Consciously or unconsciously, managers just did not want to know how Beck got results. "You can control children through affection and respect or through fear: what was apparent was that they were controlled," recalls Jim Roberts, a former Labour councillor and spokesperson on social services. Managers had more reason than councillors to suspect what was really happening, but they always seemed to be looking the other way.
Part of the reason why Beck achieved control was through his home grown "regression therapy", which was to be described by the prosecuting barrister in Beck's final court case as "the veil behind which the perverts took their pleasure". The so-called therapy involved children being dressed in nappies and bathed by adults. The justification was that this would "regress" the children to an earlier period in their lives when their "basic fault" in character had been caused - often because of sexual abuse by parents or carers - and allow the child to re-build their personality.
The reality was completely different. No attempt was made at reconstructing personalities. Affection was given sporadically, but was overwhelmed by the violence. Children were persistently provoked - by name calling, undermining, tickling and assault - until they threw temper tantrums. This, in turn, gave care workers the excuse to physically restrain children and, in some cases, to sexually abuse them.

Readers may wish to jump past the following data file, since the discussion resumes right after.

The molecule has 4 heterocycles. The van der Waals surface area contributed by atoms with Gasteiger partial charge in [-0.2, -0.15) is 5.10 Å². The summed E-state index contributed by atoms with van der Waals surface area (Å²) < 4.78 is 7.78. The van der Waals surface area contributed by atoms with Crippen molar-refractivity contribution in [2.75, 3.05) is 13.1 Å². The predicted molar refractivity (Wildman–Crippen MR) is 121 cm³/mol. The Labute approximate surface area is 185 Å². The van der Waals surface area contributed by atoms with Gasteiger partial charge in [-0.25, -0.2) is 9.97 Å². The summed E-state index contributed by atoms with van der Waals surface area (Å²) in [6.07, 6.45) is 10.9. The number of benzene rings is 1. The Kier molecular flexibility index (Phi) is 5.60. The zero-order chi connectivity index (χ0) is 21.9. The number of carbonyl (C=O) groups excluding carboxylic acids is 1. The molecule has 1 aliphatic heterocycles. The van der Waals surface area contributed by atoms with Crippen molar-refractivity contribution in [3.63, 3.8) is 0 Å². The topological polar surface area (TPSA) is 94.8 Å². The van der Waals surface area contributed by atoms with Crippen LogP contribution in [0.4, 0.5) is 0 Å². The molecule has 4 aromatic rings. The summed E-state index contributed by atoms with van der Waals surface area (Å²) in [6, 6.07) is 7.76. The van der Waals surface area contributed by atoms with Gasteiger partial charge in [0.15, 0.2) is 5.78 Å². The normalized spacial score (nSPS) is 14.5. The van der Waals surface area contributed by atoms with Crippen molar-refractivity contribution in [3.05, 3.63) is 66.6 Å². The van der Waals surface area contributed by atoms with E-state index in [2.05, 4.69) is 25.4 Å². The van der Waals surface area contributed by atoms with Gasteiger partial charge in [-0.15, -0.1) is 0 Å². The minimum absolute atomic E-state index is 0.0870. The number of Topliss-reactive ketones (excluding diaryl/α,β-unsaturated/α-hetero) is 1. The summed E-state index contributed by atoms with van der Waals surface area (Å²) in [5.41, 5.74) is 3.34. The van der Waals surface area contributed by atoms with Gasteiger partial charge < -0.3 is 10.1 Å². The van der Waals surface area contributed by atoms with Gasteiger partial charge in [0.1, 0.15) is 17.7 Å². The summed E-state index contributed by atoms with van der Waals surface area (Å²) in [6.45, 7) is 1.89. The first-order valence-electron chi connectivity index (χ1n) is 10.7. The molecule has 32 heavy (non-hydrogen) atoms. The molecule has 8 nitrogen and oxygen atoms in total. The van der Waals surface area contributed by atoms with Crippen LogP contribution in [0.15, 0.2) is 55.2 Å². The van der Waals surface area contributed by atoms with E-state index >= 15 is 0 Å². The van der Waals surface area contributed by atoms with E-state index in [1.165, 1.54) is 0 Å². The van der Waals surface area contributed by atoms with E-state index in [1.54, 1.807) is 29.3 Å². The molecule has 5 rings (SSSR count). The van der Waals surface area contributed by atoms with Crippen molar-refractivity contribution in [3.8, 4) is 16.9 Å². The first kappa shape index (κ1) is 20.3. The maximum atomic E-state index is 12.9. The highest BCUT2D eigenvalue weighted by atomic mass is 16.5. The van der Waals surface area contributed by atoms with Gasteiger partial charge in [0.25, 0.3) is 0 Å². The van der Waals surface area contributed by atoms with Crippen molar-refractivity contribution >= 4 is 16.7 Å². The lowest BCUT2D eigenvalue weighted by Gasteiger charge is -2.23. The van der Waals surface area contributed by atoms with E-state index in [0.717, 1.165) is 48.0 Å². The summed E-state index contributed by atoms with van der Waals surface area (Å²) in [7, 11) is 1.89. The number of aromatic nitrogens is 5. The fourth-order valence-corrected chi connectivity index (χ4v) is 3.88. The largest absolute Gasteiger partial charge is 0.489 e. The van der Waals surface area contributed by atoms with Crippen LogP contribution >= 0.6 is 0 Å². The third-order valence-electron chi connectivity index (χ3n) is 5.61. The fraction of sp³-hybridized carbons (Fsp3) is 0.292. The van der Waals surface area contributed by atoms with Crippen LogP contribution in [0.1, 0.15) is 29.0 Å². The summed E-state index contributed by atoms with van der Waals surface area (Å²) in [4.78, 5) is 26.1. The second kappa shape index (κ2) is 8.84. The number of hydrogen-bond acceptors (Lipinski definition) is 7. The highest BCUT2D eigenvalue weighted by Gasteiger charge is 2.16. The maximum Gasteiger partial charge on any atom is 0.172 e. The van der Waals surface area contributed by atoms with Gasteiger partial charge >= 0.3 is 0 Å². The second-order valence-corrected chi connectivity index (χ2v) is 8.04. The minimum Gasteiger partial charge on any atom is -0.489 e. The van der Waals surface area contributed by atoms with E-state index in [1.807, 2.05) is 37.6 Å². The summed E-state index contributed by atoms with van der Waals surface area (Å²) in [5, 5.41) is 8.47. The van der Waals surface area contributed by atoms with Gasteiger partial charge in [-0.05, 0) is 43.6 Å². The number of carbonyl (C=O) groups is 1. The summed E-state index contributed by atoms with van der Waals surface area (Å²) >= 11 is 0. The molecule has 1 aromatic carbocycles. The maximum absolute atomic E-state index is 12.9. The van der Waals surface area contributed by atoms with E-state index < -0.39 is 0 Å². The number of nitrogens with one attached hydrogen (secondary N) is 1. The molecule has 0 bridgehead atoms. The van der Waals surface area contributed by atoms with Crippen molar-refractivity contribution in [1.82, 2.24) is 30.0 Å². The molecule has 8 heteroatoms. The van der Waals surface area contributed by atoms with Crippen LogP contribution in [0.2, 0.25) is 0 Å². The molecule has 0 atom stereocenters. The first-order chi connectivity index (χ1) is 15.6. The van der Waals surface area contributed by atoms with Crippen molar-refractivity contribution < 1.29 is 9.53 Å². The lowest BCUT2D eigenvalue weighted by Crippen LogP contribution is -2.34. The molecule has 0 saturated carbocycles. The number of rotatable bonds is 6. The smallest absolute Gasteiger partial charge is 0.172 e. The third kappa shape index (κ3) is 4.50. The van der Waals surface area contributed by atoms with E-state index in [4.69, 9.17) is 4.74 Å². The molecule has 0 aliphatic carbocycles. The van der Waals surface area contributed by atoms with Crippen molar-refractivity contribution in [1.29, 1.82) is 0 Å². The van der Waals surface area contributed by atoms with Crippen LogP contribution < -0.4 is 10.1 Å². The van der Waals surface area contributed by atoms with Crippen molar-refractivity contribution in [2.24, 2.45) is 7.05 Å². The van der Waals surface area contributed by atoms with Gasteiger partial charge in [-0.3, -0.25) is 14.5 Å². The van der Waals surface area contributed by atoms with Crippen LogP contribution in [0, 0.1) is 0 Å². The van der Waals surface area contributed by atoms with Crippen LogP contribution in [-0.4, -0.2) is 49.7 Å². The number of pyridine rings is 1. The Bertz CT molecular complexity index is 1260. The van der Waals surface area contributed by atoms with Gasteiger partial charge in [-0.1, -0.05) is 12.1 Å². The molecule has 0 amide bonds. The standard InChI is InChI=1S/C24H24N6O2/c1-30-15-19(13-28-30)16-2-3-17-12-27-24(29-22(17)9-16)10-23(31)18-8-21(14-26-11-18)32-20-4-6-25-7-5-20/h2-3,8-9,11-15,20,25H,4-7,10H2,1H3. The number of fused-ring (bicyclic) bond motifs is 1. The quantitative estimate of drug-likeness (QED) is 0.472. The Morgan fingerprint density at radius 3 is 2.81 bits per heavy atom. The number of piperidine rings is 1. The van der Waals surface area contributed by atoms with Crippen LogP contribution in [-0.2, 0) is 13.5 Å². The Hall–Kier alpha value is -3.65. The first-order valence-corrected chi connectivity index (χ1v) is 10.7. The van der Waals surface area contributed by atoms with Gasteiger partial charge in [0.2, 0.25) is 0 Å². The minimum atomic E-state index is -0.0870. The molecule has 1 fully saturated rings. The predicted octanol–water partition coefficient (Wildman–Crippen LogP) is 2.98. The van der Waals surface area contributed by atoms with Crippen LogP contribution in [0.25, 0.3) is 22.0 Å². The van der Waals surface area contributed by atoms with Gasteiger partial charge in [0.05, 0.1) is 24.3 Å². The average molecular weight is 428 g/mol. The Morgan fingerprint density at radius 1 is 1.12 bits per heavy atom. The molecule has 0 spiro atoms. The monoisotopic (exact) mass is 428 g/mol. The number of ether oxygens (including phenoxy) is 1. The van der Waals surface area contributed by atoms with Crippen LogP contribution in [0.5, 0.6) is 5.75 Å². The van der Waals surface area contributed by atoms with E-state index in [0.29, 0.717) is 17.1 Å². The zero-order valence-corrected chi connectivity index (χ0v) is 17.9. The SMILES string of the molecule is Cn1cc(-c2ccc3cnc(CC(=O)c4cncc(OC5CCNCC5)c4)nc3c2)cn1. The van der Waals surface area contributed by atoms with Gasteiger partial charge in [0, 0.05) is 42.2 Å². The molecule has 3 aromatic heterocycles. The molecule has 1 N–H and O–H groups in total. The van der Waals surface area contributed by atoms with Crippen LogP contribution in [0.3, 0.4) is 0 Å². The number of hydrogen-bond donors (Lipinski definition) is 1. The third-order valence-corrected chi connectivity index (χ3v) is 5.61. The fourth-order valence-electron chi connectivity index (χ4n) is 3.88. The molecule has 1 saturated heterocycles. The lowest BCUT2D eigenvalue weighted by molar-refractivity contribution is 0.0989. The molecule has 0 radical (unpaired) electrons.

At one point, these provocation sessions led to a child dying. The inquest on 12-year-old Simon O'Donnell recorded a verdict of suicide by hanging, and the coroner described regression therapy as "fumbling in the dark". He recommended that the therapy no longer be used. Instead, it continued.
It now seems more likely that O'Donnell was murdered by Beck. Simon was probably throttled with a towel used to restrain him while he was raped.
Yet "regression therapy" received widespread praise, backed by statistics indicating that out-of-control young people had learned to behave. A television documentary was shown and articles were published in the specialist press. Beck became an adviser - to the social work course at Trent Polytechnic (now Nottingham Trent University), to the Metropolitan Police training college at Hendon and to Greater Manchester police - on how to deal with young criminals.